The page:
Román Andrés Zárate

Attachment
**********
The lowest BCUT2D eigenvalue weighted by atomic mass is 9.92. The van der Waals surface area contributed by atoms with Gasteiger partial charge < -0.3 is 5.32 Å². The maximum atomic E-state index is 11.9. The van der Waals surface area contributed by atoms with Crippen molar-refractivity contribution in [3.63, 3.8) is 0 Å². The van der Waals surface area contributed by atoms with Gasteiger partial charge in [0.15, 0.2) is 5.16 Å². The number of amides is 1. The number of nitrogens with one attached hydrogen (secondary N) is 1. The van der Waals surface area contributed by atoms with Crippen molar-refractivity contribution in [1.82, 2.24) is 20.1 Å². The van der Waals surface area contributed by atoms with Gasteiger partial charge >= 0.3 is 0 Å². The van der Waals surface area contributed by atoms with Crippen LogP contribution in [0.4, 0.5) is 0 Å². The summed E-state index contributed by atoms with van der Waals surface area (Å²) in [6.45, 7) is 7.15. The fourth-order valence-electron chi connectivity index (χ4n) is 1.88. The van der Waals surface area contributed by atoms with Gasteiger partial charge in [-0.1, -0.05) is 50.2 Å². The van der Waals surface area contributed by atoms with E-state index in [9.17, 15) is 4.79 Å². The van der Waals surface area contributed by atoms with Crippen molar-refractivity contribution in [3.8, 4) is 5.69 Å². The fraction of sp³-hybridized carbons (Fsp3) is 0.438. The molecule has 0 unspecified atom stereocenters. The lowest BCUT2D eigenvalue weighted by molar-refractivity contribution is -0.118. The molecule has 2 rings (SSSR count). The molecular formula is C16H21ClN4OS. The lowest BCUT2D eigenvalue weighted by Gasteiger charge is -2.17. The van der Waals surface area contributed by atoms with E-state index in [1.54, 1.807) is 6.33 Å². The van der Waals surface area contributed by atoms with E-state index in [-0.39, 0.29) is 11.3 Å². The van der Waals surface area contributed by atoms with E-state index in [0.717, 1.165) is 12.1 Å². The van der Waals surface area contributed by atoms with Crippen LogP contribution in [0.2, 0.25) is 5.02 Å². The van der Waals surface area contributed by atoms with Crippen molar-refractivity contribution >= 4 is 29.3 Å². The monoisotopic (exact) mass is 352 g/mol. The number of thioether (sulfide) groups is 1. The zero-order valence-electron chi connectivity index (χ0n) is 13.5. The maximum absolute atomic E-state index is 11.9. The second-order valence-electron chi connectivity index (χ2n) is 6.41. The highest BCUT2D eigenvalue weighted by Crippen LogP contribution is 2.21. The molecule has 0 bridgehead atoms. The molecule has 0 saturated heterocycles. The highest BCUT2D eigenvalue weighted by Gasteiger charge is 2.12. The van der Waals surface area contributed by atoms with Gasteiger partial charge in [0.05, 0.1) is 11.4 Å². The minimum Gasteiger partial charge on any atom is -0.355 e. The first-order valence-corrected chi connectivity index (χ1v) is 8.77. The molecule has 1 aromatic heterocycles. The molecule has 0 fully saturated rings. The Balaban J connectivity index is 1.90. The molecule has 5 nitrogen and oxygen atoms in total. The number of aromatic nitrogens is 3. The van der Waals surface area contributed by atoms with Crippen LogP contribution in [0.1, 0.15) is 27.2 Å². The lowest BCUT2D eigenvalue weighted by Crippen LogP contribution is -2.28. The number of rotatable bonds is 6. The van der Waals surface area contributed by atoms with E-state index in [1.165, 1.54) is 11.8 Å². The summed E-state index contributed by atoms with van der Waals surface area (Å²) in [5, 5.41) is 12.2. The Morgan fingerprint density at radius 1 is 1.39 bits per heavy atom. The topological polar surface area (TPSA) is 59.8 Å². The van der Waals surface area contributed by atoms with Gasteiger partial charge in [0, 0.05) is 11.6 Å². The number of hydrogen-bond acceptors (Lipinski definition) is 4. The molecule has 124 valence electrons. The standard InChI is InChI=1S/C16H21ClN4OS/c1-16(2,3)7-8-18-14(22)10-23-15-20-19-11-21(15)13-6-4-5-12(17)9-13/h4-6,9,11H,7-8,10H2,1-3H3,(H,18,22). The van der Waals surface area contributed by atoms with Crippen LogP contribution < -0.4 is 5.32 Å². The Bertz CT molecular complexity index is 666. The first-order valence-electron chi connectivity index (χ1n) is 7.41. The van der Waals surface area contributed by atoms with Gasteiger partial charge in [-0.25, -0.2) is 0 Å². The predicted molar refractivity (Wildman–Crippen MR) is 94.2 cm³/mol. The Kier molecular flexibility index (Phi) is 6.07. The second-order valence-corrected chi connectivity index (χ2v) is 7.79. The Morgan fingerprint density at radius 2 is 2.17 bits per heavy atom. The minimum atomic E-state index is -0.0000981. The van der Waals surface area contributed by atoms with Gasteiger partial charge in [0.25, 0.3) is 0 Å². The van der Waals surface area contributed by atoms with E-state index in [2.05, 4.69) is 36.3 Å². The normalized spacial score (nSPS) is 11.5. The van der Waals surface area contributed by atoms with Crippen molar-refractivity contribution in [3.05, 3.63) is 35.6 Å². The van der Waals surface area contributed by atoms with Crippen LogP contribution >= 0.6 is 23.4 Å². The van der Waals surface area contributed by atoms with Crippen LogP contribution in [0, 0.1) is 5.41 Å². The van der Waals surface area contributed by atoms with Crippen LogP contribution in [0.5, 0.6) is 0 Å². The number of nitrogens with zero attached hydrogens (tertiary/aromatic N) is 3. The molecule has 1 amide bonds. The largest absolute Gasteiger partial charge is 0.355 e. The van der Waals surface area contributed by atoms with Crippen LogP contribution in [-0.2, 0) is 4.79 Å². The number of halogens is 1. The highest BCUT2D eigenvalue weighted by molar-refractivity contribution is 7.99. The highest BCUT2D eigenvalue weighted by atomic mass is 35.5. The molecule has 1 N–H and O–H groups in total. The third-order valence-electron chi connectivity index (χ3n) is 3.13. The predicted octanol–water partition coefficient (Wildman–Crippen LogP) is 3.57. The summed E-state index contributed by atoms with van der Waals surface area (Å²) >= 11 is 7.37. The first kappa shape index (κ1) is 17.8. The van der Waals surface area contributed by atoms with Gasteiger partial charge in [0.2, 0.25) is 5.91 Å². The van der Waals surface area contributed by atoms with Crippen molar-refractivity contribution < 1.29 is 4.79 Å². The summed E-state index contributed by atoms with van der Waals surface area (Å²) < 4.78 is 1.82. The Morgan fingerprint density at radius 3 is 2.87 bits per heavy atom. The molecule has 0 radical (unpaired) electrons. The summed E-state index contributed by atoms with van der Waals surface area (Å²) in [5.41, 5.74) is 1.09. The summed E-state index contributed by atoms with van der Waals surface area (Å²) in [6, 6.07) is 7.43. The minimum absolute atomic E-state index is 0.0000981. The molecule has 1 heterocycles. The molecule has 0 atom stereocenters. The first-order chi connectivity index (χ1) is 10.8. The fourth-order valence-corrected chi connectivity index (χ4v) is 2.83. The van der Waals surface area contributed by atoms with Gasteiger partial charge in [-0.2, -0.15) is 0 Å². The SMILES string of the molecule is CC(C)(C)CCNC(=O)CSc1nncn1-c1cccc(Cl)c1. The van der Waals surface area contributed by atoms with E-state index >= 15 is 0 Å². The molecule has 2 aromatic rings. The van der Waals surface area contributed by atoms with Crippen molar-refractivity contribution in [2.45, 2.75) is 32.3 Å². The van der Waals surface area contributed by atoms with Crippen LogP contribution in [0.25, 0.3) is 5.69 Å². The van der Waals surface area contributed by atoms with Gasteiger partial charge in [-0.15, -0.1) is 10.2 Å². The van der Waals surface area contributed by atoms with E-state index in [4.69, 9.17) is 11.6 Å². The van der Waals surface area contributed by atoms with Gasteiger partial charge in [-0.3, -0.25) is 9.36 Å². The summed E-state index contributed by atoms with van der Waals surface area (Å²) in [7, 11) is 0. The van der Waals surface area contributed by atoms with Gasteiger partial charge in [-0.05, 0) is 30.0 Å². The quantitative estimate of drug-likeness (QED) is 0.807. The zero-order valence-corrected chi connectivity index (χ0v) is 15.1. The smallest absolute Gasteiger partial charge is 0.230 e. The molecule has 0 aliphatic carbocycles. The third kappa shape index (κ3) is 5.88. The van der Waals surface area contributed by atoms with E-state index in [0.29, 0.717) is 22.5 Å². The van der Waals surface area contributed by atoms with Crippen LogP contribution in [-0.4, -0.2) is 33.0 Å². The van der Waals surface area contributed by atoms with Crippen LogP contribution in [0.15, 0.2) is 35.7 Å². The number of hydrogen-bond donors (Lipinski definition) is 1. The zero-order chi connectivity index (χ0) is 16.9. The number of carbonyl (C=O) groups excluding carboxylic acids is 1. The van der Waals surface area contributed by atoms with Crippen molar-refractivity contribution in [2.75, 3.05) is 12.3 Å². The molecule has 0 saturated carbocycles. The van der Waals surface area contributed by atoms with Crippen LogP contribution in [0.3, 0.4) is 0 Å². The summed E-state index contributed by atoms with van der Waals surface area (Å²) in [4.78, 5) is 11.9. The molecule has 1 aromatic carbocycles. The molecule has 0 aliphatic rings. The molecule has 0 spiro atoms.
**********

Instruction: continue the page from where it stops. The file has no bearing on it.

This paper explores the impact of adolescent peers who are central in their social network on the formation of social skills and the academic performance of fellow students. Studying a large-scale field experiment at selective public boarding schools in Peru, the research varies the type of peer defined by the median of social centrality and academic achievement. Students are assigned to (i) more socially central versus less socially central peers and (ii) higher-achieving versus lower-achieving peers. Peer effects are more pronounced for social skills than academic performance, and both vary by gender. While socially central peers lead boys to better social skills and improve their later-life outcomes, there are no effects for girls. Meanwhile, higher-achieving peers do not affect boys’ academic performance but decrease girls’ test scores. Gender differences in how beliefs about one’s abilities respond to peer interactions explain both findings, revealing the importance of self-confidence in peer allocation policies.
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